Published 17 August 2023
AHPA recently responded to a Consultation Paper from the NDIS Review, on the role of pricing and payment approaches in improving participant outcomes and NDIS sustainability.
Our members agree that NDIS pricing arrangements need improvement, but we disagree with some of the Consultation Paper’s proposed changes and accompanying rationale. AHPA has been saying for some time that it is inappropriate to produce ‘solutions’ that rely on a pure market model to address the imperfect market that is the NDIS. We also see the role of allied health in providing therapy supports and other services under the NDIS as carrying its own specific challenges that need to be considered – one size does not fit all.
Over the last few months therapy support providers have been blamed in some public statements for ‘price gouging’. Unfortunately this scapegoating without substantive evidence is repeated in the Consultation Paper. The assertion that allied health providers charge participants too much is often accompanied by comparison to ostensibly lower private sector and Medicare prices, and fees under State and Territory schemes. However, as our members have repeatedly told NDIS Price Reviews, this ‘compares apples with oranges.’
The price gouging myth seems to be at least part of the basis for the Paper’s market theory -derived proposal that providers should be given incentives to provide high quality services to participants. The paper claims that at present there are ‘perverse incentives’ for providers to maximise the volume and types of supports they deliver, because this maximises the total payment they receive.
This is not how providers of allied health supports operate as clinical health professionals, and one wonders how this assertion would be received by GPs. In reality, NDIS data on underutilisation and actualised payments is that utilisation rates of therapy supports are much lower than those of NDIS services as a whole. This means that far from participants being ‘overserviced’ by allied health, they are often not receiving the therapy supports that they need and have been approved to receive.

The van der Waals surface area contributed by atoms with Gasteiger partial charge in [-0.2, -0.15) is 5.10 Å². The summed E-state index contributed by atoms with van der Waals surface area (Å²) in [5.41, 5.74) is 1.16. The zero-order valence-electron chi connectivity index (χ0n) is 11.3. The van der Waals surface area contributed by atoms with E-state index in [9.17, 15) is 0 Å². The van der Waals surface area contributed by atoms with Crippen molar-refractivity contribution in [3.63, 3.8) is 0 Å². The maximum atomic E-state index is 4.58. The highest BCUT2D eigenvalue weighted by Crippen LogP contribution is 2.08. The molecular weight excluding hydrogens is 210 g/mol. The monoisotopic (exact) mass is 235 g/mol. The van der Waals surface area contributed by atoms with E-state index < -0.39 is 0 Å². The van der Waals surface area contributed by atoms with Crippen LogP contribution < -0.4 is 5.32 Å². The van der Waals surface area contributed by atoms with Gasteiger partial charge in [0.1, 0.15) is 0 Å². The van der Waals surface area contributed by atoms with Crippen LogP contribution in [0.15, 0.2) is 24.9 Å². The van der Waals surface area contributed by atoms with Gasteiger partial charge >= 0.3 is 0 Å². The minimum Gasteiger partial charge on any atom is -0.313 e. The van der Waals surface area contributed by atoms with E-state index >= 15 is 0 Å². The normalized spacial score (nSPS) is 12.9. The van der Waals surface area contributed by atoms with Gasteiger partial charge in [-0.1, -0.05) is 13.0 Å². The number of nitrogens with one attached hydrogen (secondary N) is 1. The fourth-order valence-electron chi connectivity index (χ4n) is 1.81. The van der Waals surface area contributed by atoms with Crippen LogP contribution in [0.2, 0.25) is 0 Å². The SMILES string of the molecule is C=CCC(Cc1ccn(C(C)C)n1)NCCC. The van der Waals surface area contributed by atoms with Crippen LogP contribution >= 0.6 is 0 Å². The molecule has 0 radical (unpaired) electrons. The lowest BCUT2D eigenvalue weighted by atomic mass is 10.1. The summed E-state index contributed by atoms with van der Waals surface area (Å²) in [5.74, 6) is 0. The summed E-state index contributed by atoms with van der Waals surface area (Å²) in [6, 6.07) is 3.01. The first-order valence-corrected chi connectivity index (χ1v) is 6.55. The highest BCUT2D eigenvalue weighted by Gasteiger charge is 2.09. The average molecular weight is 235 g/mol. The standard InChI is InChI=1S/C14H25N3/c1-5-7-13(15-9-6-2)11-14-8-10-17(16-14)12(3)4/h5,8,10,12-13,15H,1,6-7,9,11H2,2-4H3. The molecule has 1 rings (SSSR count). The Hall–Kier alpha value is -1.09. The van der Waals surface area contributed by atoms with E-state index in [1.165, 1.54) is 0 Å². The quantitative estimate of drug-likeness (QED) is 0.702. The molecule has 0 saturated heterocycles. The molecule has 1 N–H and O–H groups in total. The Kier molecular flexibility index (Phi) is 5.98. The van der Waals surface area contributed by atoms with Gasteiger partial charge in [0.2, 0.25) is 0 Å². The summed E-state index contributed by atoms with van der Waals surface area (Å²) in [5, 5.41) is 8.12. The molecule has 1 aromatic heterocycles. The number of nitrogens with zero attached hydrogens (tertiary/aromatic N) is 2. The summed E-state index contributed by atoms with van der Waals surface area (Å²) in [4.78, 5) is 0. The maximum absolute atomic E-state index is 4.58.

We also pointed out to the Review the considerable risk posed to therapy support service delivery within the Scheme by what have effectively been reductions in the current price for therapy supports, given the failure to index therapy support prices for four years running (and which is not the case for other types of providers).
Our submission therefore recommends that the future price setting decision maker for the NDIS should be an independent body that is established separately to the NDIA. Additionally, the NDIA should increase the pricing rate for therapy services delivered to remote and regional participants, remove caps on the amount of travel that can be billed, and make a commensurate increase in plan funds to adequately cover required travel.
The Paper also proposes that rather than ‘rewarding’ NDIS providers for the volume of supports they deliver, payments should be based on outcomes achieved for participants. AHPA supports the goal of achieving best outcomes and value of supports for participants, but we do not support funding and payments being tied to measurement of value or outcomes. One reason is the likely implications for provider viability in a context where it is already very difficult for many participants to access the diverse range of therapy supports they need.
Instead, value and outcome measurement should be adopted by NDIS providers and regulators as a matter of course. In the case of allied health professions, AHPA’s members are already either regulated by the Australian Health Practitioner Regulation Agency, or are self-regulating to an equivalent standard. That means that the diverse forms of allied health professional practice are already evidence-based, and are therefore predisposed toward working to develop best practice approaches to high value care and outcome measurement.
The NDIA should therefore work with therapy support providers and NDIS participants to develop information and guidelines about best practice therapy supports that help participants achieve their goals. This work must also incorporate and collaborate with outcome measurement, digital integration and workforce planning projects already begun in other care and support sectors, so that interoperability and system-wide data collection capacity is assured.
Further detail is available in our submission.